This is a tricky one to talk about. I believe strongly that greater visibility is one of the keys to acceptance. I have been openly queer most of my life and openly autistic since I found the name to describe my neurological differences. I also recognize that there is a load of privilege in this. There are people for whom passing as non-autistic is never a choice. There are also those who pass in order to protect their jobs, families, or even their lives. It is not for me to decide that everyone should be “out.” I do believe that changes in societal attitudes will emerge from the recognition that we are here in the families, communities, and workplaces alongside the puzzle wearing crusaders. I do believe that it becomes more difficult for people to unthinkingly proclaim that autism should be eradicated when faced with the reality that this person would not exist in such a world.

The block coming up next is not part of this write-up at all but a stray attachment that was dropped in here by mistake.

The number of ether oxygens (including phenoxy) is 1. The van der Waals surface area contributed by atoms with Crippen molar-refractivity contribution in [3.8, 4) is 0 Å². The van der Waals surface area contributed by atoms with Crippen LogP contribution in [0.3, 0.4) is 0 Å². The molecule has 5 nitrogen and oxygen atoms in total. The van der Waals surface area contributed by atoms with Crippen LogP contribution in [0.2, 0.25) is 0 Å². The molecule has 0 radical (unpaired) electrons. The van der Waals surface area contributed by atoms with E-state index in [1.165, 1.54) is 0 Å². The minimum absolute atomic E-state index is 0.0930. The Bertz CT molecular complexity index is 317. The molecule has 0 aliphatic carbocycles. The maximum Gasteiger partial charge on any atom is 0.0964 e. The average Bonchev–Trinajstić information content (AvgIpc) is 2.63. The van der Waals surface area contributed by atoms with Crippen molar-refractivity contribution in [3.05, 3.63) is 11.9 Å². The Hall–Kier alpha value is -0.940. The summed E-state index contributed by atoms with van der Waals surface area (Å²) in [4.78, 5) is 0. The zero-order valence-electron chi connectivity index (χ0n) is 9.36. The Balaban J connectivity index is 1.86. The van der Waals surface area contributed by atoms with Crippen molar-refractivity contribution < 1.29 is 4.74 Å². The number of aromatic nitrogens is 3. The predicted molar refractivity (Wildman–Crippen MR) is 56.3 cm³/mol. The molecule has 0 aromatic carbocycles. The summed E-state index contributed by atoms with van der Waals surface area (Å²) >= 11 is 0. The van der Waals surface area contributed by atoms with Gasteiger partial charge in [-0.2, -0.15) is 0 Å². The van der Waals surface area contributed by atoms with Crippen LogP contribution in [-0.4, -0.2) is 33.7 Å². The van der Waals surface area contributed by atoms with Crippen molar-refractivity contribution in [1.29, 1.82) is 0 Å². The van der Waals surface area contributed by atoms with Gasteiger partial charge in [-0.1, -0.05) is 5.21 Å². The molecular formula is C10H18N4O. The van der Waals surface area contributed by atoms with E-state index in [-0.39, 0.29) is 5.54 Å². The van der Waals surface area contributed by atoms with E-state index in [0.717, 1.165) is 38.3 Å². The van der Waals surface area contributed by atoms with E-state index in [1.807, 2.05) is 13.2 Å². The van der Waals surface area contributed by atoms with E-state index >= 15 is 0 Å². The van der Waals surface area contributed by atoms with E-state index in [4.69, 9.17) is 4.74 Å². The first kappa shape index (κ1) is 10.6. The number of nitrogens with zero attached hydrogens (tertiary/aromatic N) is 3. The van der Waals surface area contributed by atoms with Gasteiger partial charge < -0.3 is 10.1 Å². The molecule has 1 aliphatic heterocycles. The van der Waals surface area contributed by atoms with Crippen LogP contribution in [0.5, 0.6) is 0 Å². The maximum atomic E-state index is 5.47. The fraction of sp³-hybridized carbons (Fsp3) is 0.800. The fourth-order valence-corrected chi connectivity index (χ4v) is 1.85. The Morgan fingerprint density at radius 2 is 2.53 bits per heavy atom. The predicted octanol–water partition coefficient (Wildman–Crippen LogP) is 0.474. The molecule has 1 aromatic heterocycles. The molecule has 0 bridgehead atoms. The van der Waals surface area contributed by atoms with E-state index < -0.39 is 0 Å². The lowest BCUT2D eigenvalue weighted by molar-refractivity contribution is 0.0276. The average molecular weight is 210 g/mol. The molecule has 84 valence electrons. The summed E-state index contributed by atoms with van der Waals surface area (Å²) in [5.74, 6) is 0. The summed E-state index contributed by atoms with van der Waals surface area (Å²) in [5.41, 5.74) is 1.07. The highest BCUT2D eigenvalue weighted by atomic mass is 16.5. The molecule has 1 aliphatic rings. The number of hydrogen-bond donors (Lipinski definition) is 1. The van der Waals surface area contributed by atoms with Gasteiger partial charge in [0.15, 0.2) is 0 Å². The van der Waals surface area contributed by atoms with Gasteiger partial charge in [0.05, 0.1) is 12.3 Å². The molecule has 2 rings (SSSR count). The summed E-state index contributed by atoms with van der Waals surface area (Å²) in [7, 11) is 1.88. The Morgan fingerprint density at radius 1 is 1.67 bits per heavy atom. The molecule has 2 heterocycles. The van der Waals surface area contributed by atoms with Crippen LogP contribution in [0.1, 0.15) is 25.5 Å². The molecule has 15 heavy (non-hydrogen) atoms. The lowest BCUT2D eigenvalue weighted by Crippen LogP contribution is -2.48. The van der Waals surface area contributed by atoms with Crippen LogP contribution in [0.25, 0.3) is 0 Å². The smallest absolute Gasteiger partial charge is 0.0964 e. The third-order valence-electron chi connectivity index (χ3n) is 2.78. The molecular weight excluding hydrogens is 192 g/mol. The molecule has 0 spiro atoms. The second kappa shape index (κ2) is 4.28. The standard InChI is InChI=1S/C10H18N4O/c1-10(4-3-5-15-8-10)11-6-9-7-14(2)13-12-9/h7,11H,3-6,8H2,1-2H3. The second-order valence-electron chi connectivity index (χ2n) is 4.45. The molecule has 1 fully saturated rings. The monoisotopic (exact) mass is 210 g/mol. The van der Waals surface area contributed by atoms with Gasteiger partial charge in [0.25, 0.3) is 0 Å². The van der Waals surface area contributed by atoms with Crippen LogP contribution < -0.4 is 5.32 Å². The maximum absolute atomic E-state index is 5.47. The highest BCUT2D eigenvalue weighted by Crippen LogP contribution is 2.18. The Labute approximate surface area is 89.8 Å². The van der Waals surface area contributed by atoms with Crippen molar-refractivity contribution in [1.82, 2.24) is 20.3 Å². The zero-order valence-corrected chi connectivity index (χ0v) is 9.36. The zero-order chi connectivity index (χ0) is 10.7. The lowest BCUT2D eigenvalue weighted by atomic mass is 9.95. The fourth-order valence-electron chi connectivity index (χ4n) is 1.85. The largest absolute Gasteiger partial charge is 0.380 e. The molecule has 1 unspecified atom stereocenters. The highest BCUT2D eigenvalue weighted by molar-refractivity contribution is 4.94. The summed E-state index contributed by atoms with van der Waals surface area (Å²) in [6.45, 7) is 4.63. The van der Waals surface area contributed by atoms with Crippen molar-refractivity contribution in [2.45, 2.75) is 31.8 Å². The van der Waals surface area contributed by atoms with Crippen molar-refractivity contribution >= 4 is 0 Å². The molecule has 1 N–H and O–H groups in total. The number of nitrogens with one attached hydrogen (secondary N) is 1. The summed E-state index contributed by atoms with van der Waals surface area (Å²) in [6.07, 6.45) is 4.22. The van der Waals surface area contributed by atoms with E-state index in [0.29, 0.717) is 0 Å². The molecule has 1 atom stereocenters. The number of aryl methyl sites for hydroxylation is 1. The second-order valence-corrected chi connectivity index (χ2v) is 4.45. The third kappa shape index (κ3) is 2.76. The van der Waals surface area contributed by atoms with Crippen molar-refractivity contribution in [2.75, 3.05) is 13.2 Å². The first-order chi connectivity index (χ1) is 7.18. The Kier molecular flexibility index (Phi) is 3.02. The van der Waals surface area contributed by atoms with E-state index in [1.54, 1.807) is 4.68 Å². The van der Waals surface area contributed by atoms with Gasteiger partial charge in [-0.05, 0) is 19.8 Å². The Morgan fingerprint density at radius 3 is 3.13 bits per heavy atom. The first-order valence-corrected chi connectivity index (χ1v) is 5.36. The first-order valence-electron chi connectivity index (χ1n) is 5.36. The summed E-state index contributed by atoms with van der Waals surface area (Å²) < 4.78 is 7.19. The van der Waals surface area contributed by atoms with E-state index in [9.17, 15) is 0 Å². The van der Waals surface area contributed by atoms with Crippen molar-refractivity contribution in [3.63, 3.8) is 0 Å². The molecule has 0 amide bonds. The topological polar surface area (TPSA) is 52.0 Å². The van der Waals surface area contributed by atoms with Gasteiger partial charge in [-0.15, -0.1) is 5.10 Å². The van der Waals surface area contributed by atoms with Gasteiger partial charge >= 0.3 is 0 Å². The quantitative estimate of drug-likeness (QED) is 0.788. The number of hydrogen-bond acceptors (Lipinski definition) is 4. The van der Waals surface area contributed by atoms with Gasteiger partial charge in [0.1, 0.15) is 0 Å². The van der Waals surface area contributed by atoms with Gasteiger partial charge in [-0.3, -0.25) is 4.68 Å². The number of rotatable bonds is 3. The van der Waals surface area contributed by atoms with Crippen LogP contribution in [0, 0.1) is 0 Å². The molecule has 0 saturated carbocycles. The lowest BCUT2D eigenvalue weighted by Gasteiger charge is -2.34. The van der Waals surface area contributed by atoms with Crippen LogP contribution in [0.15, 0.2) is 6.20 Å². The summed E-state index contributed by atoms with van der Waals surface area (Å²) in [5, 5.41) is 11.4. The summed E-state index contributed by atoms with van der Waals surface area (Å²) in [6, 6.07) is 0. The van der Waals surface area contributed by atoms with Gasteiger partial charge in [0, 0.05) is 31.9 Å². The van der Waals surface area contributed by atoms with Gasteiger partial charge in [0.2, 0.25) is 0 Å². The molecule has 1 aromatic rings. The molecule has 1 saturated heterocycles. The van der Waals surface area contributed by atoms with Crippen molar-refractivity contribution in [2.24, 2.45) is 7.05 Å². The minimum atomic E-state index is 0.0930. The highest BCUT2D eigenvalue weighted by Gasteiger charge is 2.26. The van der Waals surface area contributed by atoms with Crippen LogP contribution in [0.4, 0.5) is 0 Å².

Think of this as less of a challenge, then, more of an invitation. Be autistic in public. Go somewhere and refuse to suppress your own natural expressions. Flap, pace, rock, bounce, squawk. Repeat things. Take an animatronic parrot to lunch. Be yourself.
If you are not autistic, think about the things you do that soothe you. Do you twist your hair? Click your pen? Tap your foot? Talk about the weather? Why have you not been shamed for these things or been told or trained not to do them?
Also, if you are not autistic, go out with people who are. Don’t correct them when they say or do something autistic. Observe how that feels, and how other people around you respond.
Come back here and tell me your story. You have the rest of April to complete this challenge…er…invitation. If it is not something you are able to do, you can participate by explaining why it isn't possible. What would you need in order to feel safe? And if this is something you already do every day, of course that counts too. Just leave your comment to be included.